Newsletter October 2019

Do you know the jobs of the gig economy?

Web jobs versus gig jobs

Do you know the jobs of the gig economy?


‘Gig’ works are undoubtedly a phenomenon placed at the center of the discussion about the future of work. A recent McKinsey report shows that an estimated 20% to 30% of working-age workers in the United States and Europe are self-employed or independent workers.


The emergence of digital platforms created a labor intermediation market that is far more efficient and much larger than the traditional ones and McKinsey estimates that up to date at least 15% of the independent workforce has used some digital platform on-demand to generate income, but that this percentage is increasing substantially every year.

A significant element of the digital labour markets is that the mechanisms, such as trust-building, traceability, and quality verification are very different from the personal circles of trust where autonomous or independent employees traditionally moved about, which allows hiring services to professionals who we do not know, but who are verified and monitored by a digital algorithm.


Web jobs versus gig jobs


An example of web jobs is the digital market of self-employed specialists, such as graphic designers or professional consultants (Upwork or Amazon Mechanical Turk), while an example of a gig job is to be found in transport or accommodation services (Uber or Airbnb).

McKinsey, in the study already quoted, comes up with four categories of gig workers depending on whether the work is full-time or not and whether it is done by choice or by necessity. These four types are: occasional recipients (40%), who use independent work for supplementary income and do so by choice; free agents (30%), who actively choose independent work and it’s their primary source of income; individuals with financial problems (16%), who need to complement their work with additional source of income; and reluctant people (14%), whose source of income is independent work, although they would prefer a traditional job.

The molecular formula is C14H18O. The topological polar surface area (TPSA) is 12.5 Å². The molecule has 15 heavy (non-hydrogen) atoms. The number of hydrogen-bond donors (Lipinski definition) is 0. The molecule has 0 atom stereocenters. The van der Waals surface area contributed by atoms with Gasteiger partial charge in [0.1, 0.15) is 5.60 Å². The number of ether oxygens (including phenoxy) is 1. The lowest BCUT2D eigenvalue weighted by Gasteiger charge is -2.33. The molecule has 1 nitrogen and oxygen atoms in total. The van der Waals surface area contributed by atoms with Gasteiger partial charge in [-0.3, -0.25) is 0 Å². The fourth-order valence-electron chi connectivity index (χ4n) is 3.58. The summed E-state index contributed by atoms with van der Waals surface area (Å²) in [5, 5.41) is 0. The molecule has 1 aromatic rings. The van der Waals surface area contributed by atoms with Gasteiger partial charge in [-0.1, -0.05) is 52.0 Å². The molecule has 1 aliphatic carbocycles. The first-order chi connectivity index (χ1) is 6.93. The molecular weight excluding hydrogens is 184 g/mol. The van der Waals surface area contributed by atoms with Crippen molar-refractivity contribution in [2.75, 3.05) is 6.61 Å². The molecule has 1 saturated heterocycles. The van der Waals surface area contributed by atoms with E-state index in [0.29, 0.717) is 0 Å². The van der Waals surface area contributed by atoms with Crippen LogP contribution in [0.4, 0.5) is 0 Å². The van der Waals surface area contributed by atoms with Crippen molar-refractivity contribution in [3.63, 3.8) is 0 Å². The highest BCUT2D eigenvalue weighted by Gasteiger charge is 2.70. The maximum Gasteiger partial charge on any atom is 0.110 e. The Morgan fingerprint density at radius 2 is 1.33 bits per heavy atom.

It’s extremely important to come to a consensus on the fact that, beyond critical judgments that can be made about gig jobs and the impact of digital labour markets on traditional labour markets, the essential thing is to build a constructive and open dialogue between the different actors: public, private / entrepreneurial and civil society organizations to allow the development of a proactive multisectoral framework, which would balance the different interests of the parties while contributing to promote innovation and digital competitiveness in the region seeking inclusive and sustainable development.

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Worker participation in GIG economyWorker participation in GIG economy

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